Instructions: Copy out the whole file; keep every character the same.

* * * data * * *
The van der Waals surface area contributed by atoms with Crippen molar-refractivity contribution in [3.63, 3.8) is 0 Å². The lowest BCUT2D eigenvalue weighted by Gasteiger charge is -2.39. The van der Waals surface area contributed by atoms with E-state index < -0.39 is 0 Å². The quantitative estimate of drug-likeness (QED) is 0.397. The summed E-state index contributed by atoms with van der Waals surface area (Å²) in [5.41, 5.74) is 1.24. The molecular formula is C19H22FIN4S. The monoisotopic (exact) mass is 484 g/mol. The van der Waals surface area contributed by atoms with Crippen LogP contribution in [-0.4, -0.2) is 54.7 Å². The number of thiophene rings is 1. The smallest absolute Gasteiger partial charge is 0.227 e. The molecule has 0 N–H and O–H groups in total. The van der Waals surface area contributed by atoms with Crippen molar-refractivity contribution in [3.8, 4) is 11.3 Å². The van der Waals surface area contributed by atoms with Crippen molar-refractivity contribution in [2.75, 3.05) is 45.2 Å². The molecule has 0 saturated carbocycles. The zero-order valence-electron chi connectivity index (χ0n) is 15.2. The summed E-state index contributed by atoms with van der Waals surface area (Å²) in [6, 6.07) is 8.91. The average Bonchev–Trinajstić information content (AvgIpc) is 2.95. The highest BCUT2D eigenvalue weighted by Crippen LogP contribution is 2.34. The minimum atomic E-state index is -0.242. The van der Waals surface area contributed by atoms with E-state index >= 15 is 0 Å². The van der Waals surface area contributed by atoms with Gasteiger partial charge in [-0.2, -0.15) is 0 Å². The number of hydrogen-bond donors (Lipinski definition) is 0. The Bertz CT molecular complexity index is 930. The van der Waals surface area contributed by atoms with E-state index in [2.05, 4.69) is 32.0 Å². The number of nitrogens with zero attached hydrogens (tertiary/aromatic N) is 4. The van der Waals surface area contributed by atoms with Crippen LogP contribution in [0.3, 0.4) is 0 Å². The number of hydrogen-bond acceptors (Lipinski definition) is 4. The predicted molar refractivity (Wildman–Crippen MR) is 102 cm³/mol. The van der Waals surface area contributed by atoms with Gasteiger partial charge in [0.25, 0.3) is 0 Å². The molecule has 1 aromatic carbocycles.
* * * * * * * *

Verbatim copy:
The van der Waals surface area contributed by atoms with Crippen molar-refractivity contribution in [3.63, 3.8) is 0 Å². The lowest BCUT2D eigenvalue weighted by Gasteiger charge is -2.39. The van der Waals surface area contributed by atoms with E-state index < -0.39 is 0 Å². The quantitative estimate of drug-likeness (QED) is 0.397. The summed E-state index contributed by atoms with van der Waals surface area (Å²) in [5.41, 5.74) is 1.24. The molecular formula is C19H22FIN4S. The monoisotopic (exact) mass is 484 g/mol. The van der Waals surface area contributed by atoms with Crippen LogP contribution in [-0.4, -0.2) is 54.7 Å². The number of thiophene rings is 1. The smallest absolute Gasteiger partial charge is 0.227 e. The molecule has 0 N–H and O–H groups in total. The van der Waals surface area contributed by atoms with Crippen molar-refractivity contribution in [3.8, 4) is 11.3 Å². The van der Waals surface area contributed by atoms with Crippen molar-refractivity contribution in [2.75, 3.05) is 45.2 Å². The molecule has 0 saturated carbocycles. The zero-order valence-electron chi connectivity index (χ0n) is 15.2. The summed E-state index contributed by atoms with van der Waals surface area (Å²) in [6, 6.07) is 8.91. The average Bonchev–Trinajstić information content (AvgIpc) is 2.95. The highest BCUT2D eigenvalue weighted by Crippen LogP contribution is 2.34. The minimum atomic E-state index is -0.242. The van der Waals surface area contributed by atoms with E-state index >= 15 is 0 Å². The van der Waals surface area contributed by atoms with Gasteiger partial charge in [-0.2, -0.15) is 0 Å². The number of hydrogen-bond donors (Lipinski definition) is 0. The Bertz CT molecular complexity index is 930. The van der Waals surface area contributed by atoms with E-state index in [2.05, 4.69) is 32.0 Å². The number of nitrogens with zero attached hydrogens (tertiary/aromatic N) is 4. The van der Waals surface area contributed by atoms with Crippen LogP contribution in [0.3, 0.4) is 0 Å². The number of hydrogen-bond acceptors (Lipinski definition) is 4. The predicted molar refractivity (Wildman–Crippen MR) is 102 cm³/mol. The van der Waals surface area contributed by atoms with Gasteiger partial charge in [0.25, 0.3) is 0 Å². The molecule has 1 aromatic carbocycles.